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Curious if you could hint at the serial number.

My I offer a similar story here?

A number of years ago, a similar thing happened to me where the ignorant son of a WWII vet asked me to value a 'box of guns' his father had stashed in his basement. The old guy was in a home and they were cleaning the house. I offered to pick them up but he, stupidly, tossed them in his trunk and drove around before coming to my house. He has no permits for our State. In any event, I took a quick peek and put them on the kitchen table. Later on, when my wife was making dinner, I began to inventory the six pieces in there. As usual, an Italian clone with a bunch of really uninteresting stuff. There was one commercial luger in there which would have been fun. And then............and then my wife said I actually audibly gasped. There was this pristine 1911 at the very bottom just sitting there. After my initial gasp I dawned on me that this must be a cloned-clone of some type, right? I carefully picked it up and turned it over to see the roll mark and serial number................#575. Yep......the 575th 1911 ever made right there in my hands. Complete, too, with two mags, holster, and a box of original fmj .45. It hadn't been handled since the end of the war when it was boxed. The fact that it didn't have any rust on it was mind blowing. Just from the moisture in the air they can pit as all of you know. Anyway, I put on gloves and gave it a good inspection. I didn't rack it. Everything in that handgun was vintage to it and the last thing I wanted to do is tempt fate. I then took pics of it and began emailing buds who might be able to help with info. The offers began flooding in. The top offer was $7500.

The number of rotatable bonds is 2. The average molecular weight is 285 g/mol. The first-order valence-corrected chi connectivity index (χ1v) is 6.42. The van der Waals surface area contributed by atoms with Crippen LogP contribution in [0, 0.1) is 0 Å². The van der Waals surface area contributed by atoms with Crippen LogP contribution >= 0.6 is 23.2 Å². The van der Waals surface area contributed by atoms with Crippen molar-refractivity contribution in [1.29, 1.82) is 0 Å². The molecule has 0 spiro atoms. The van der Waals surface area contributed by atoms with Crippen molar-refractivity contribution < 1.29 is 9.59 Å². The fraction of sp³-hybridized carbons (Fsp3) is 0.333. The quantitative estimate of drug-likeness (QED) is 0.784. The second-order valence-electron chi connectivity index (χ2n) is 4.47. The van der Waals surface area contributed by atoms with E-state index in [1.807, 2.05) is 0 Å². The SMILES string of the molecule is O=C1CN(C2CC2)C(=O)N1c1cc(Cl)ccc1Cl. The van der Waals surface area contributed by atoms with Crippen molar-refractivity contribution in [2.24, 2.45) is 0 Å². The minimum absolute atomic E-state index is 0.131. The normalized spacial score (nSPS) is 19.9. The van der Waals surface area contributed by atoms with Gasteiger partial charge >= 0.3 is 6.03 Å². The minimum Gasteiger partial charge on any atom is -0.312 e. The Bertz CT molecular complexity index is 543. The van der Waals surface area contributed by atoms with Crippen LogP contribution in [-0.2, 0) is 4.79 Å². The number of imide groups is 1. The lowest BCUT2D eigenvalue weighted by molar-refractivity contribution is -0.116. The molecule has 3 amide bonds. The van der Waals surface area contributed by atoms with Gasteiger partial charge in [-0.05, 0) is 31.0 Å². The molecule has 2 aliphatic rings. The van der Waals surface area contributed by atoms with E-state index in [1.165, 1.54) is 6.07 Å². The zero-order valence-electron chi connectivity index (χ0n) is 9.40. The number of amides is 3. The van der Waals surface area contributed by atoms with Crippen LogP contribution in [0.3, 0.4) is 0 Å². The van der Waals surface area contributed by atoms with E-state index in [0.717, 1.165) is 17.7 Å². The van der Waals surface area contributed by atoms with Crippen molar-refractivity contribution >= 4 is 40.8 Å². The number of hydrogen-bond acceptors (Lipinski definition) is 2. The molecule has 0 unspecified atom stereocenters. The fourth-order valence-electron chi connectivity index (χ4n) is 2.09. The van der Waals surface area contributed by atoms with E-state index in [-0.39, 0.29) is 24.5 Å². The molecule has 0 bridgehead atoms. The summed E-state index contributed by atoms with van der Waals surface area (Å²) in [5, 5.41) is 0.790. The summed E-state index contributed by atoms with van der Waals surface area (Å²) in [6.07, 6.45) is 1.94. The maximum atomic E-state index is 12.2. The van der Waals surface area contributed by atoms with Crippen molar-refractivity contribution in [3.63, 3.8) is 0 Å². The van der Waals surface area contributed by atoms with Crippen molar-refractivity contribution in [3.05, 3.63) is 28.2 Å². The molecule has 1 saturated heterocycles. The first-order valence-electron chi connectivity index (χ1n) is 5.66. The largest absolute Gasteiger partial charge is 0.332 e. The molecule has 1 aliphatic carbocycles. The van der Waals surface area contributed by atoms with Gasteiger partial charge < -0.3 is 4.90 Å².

Colt left white background.jpgcolt 45 right side.jpg